Which hurts more? A catheter being inserted into a vein or blood being drawn from an artery?

Researchers at the UPV/EHU-University of the Basque Country have detected that the pain perceived is greater when arterial blood is drawn from the arm rather than from the wrist, and that inserting a venous catheter hurts less

  • Ikerketa

First publication date: 22/01/2018

According to a piece of research by the DIASURE Nursing group conducted on 820 patients between the ages of 18 and 85 who resorted to the A&E units at the Hospital Galdakao-Usansolo and Basurto University Hospital, the drawing of arterial blood for blood gas (ABG) testing causes moderate pain and that the inserting of peripheral venal catheters causes slight pain. This work, led by the UPV/EHU researchers Sendoa Ballesteros, Gorka Vallejo and Irrintzi Fernández, explores the perception of pain so that decision-making can be improved when faced with a health intervention, and so that the painful effect of the main nursing techniques at A&E units can be mitigated.

From left to right, Irrintzi Fernández, Sendoa Ballesteros and Gorka Vallejo. (Laura López. UPV/EHU)

Pain is regarded as the fifth vital sign; in other words, together with body temperature, pulse rate, blood pressure and respiratory rate, it is one of the vital signs taken into consideration during an initial health check. Yet because pain is a subjective factor it is very difficult to measure. That is why the UPV/EHU’s research team opted to openly ask individuals to rate iatrogenic pain (arising from health treatment) which tends to be underestimated.

The study took six months (from January to June 2017) at the A&E units of the Galdakao‑Usansolo and Basurto University hospitals, each of which provide healthcare for a population in excess of 300,000 inhabitants. There were a total of 820 patients (456 men, 51.8%; and 425 women, 48.2%), between the ages of 18 and 85. 780 venal catheters were inserted and 101 arterial blood samples were drawn to measure the levels of oxygen, carbon dioxide and the concentration of bicarbonate (ABG testing). The pain was quantified by applying the Numeric Pain Rating Scale (NRS-11) in which self-perceived pain is awarded a score of between 0 and 10. Zero is absence of pain, and ten the most painful imaginable. And it has already been stipulated that pain higher than 3 on the scale is unacceptable. These healthcare techniques were carried out by nurses with more than five years’ professional experience in the unit.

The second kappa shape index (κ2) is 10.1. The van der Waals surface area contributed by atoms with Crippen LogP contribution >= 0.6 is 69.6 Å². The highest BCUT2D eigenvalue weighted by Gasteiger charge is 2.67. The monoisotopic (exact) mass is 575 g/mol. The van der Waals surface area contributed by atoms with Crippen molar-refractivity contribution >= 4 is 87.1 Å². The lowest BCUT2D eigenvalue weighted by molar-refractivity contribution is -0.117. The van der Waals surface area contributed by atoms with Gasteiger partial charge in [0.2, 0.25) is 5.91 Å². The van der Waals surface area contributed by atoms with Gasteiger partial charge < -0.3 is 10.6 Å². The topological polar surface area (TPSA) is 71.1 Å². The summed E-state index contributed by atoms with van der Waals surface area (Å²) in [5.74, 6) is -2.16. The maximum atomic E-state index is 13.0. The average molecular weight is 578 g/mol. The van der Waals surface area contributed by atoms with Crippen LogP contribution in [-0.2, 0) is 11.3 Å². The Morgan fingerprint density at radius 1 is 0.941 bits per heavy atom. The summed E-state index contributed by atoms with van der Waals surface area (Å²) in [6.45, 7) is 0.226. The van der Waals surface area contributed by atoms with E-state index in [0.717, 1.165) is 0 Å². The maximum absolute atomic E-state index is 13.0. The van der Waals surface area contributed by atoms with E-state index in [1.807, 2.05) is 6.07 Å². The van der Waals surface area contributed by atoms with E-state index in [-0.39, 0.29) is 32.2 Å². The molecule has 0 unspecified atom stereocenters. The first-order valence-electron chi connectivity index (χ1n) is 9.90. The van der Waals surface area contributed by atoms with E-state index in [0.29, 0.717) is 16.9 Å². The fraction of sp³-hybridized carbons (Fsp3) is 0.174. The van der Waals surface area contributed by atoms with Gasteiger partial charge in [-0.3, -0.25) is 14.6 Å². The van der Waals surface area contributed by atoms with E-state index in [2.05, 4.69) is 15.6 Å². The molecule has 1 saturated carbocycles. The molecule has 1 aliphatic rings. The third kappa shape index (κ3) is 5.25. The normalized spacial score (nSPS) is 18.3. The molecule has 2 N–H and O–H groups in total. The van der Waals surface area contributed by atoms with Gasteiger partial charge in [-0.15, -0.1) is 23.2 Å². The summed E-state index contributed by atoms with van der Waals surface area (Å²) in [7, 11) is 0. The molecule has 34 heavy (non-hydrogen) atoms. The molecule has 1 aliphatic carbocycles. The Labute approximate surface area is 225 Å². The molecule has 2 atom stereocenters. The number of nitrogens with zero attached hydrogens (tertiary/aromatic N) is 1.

The catheter is less painful than drawing blood

The insertion of venal catheters got an average score of 2.8 on the NRS-11 scale, and the ABG tests were perceived as being more painful (3.6 on the same scale). The degree of iatrogenic pain was associated with medium- or high-difficulty procedures, the choice of the brachial artery instead of the radial artery in the ABG testing and was correlated with baseline pain in the venipunctures. In other words, as Sendoa Ballesteros, lecturer in Nursing at the UPV/EHU and care nurse in the A&E unit at the Hospital of Basurto, “there are differences in terms of the difficulty of the healthcare technique used (insertion of a catheter or drawing of arterial blood) and location of the puncture (wrist or at the height of the inside of the elbow or antecubital fossa). The ABG test is more painful when carried out on the brachial artery as it passes through the antecubital fossa, than on the radial artery in the wrist.  This difference could be explained by the fact that in human anatomy the brachial artery is at a deeper level than the radial artery”.

Other variables, such as sex, age or background, no not affect the perception of the intensity of the pain. Neither does the gauge of the needle used seem to exert an influence, “although it is true that the results may vary depending on the experience of the person responsible for making the puncture,” said the UPV/EHU researcher. “In this respect, personnel with extensive professional expertise participated in our study”.

As stated in the scientific article, “greater knowledge of the painful effects arising out of each nursing procedure during care at A&E and of the factors associated with the self-perception of it could help to determine when and how intervention should be carried out in order to mitigate this unwelcome effect”.

The DIASURE Working Group

The DIASURE Working Group was set up in February 2015. It is a pilot project led by the UPV/EHU lecturers Sendoa Ballesteros, Gorka Vallejo and Irrintzi Fernández. The multi-centre team comprises nursing staff of Osakidetza (the Basque Autonomous Community Public Health Service). The following people were involved in this piece of research: Lohitzune Andrés-Letamendia, Iciar Barriuso-Álvares, Leire Berasaluze-Sanz, Oiane Bidaguren-López de Larruzea, Miriam Díaz de Espada-López de Ondategi, Ainara García-Barcenilla, Tamara García-Martínez, Itziar Jimeno-Báez, Nekane Juaristi-Iparraguirre, Tamara López-Chamorro, Maider Osoro-Barrera and Leire Reglero-García. The aim of the working group is to measure and assess iatrogenic pain in adult patients. The nursing techniques analysed in the areas of A&E are, among others, venal, arterial and intramuscular punctures or nasogastric and vesical tubes.

Bibliographic reference